A 40-year-young man referred to the Mohamed VI center for cancer treatment in October 2014 with a 1-year history of a painless growing mass in the left testis without past history of trauma, infection, or lower urinary tract symptoms. Upon exploration, he reported a history of goiter, diabetes and scleroderma under treatment. Physical exams revealed a normal right epididymis and testis, and a 7 cm mass and hydrocele in the left testis, without hernia. Ultrasonography showed a 8x 10x7cm mass with solid and cystic components and a large hydrocele. Serum levels of alpha-fetoprotein, beta-hCG, and LDH were within normal ranges. He underwent inguinal surgical exploration of the left testis in June 2013, when a large testicular mass was found. A radical orchidectomy was performed, and the hydrocele fluid was analyzed. No frozen section biopsy was performed. Histopathological examination showed a 5.5X5X4cm yellow tumor. Final analysis revealed a granulosa cell tumor with oval nuclei having a longitudinal nuclear groove (Figure 1, Figure 2, Figure 3), focal invasion of the tunica albuginea and rete testis, and no invasion of surgical margins, spermatic cord, or epididymis. Cytological analysis of the hydrocele fluid was negative for tumor cells. Immunohistochemical tests were positive for inhibine and vimentin, but negative for epithelial membrane antigen. These findings strongly suggest the diagnosis of a granulosa cell tumor. His post operative blood tests were within normal limits, and the post operative abdominal and thoracic CT scans shows a right testis swollen with presence of nodules on the path of the left spermatic cord associated with a lomboaortic lymphnodes (Figure 1, Figure 2, Figure 3).the patient underwent 4 cycles of chemotherapy type BEP (bleomycin, etoposide,cisplatin).The abdominal and thoracic CT scans post chemotherapy shows the disappearance of the right testicular nodule and the lomboaortic lymphnodes. No signs of recurrence or metastasis have been identified after 6 months of follow-up.
Described for the first time in 1952, granulosa cell tumors are derived from epithelial elements of the sex cord, and they can be divided in juvenile or adult types . Granulosa cell tumors affect mainly white males, usually as a painless testicular mass [5,6] Gynecomastia is present in 25% of cases, due to hormonal abnormalities such as estrogen hypersecretion, or chromosomal abnormalities [4,7]. Granulosa cell tumors affect both the ovaries and the testis, Only 29 cases of testicular adult type granulosa cell tumor have been previously reported [3,6]. The diagnosis of sex cord-stromal tumors is mostly based on microscopic, morphologic features . Morphological diagnosis is based primarily on the typical morphology of the granulosa cells with their coffeebean like, angulated and grooved nuclei. Macrofollicles ought to be present, the presence of the Call Exner bodies makes correct diagnosis easier; however, they are not always found and thus, are not indispensable to diagnosis . The very rare fibrothecoma of the testis can be also mistaken for undifferentiated sex cord tumor since it manifests the same immunoreactivity as all other stromal tumors. This tumor, however, is composed of highly monotone spindle cells which are embedded in an acellular fibrous stroma  Immunohistochemically granulosa cell tumor is positive for inhibin, vimentin and calretinin,negative for epithelial membrane antigen (EMA), placental alkaline phosphotase,synaptophysin and lymphoid markers. Yolk sac tumor (YST) of mixed malignant germ cell tumors can show multiple growth patterns. However, YST is usually positive for PLAP,cytokeratin and AFP, albeit it can also be positive for inhibin . The morphological features associated with malignant behaviors have not been well defined. Hanson et al. reviewed all the reported cases of adult testicular granulosa cell tumors and found that only size greater than 5.0 cm reached statistical significance in association with malignancy. In the present case, even though the tumor was 7 centimeters in length, we did not find other malignant features, and the clinical behavior has been benign so far. Mitotic count and tumor necrosis did not reach statistical significance in predicting the tumor clinical behavior. More cases may be needed to refine the morphological features that may predict for the clinical behavior of the tumor . Sites of metastases in male cases include retroperitoneal lymph nodes (most common), liver, bones, and the lungs . Initial management is orchidectomy. Retroperitoneal lymphadenectomy has been additionally performed in a few cases where metastatic disease was suspected . Metastatic disease may be managed with chemotherapy (etoposide alone or in combination with other agents) and adjuvant radiotherapy.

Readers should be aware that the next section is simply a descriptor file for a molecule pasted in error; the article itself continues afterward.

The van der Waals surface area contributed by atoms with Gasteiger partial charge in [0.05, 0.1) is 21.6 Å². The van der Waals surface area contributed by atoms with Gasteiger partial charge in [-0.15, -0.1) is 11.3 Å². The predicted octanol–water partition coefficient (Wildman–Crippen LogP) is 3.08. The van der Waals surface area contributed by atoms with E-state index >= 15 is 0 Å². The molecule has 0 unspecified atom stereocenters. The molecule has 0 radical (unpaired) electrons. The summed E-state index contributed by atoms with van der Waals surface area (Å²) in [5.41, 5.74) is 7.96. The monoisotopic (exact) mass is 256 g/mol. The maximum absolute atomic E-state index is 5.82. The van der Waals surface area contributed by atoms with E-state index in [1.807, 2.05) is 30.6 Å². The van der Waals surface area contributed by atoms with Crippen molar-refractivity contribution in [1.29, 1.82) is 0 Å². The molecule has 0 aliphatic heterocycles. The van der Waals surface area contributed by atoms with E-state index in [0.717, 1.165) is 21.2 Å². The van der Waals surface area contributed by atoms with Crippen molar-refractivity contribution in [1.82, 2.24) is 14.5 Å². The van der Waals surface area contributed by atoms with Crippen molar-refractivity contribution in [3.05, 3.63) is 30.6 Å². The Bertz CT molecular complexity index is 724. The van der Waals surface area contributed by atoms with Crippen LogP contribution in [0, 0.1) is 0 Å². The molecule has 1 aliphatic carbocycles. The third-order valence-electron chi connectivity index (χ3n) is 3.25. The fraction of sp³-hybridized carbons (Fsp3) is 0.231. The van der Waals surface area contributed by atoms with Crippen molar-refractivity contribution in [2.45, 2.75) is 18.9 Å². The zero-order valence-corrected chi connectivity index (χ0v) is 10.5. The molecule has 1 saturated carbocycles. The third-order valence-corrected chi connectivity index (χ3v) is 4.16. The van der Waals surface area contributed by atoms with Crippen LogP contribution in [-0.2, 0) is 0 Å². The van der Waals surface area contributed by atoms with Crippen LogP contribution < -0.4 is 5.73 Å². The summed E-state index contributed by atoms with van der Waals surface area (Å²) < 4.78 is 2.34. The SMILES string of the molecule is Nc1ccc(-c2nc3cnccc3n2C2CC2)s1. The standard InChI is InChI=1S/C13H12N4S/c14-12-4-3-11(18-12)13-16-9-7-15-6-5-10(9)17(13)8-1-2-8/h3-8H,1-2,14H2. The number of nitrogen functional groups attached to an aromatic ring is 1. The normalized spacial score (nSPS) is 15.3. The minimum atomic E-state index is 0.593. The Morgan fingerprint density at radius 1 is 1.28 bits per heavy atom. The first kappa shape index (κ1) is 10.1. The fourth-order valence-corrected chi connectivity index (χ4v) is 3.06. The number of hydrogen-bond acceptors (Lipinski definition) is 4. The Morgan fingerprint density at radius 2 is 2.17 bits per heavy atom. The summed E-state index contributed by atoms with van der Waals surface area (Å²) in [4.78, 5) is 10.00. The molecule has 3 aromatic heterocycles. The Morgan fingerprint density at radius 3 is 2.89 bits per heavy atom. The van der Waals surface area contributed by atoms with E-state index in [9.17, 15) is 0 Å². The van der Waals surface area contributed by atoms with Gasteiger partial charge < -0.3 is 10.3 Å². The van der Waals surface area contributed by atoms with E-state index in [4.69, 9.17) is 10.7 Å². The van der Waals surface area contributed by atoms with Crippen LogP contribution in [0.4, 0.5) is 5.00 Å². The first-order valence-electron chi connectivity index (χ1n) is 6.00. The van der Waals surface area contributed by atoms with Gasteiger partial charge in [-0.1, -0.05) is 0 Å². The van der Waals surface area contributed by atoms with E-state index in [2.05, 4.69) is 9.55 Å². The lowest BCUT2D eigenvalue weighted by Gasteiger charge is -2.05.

Our report highlights one more case of this very rare tumor of the testis, which is quite problematic In terms of prognosis and management, and for this reason seems to have attracted the interest of many researchers recently. It’s necessary to identify prognostic factors that can reliably predict tumor behavior and to optimize methods of diagnosis and treatment .Long-term follow-up with a sufficient number of cases is recommended to define optimal treatment options since recurrence of the disease may appear late in the clinical course.
The authors declare no competing interests.
All the authors have read and approved the manuscript.
Figure 1: low power view of granulose cell tumor shows microfollicular pattern of growth
Figure 2: granulosa cell tumor with a solid pattern of growth with call exners bodies (stars)
Figure 3: granulosa cell tumor composed of tumor cells round to ovoid with irregular nuclear membranes and occasional nuclear
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|Figure 1: low power view of granulose cell tumor shows microfollicular pattern of growth|
|Figure 2: granulosa cell tumor with a solid pattern of growth with call exners bodies (stars)|
|Figure 3: granulosa cell tumor composed of tumor cells round to ovoid with irregular nuclear membranes and occasional nuclear|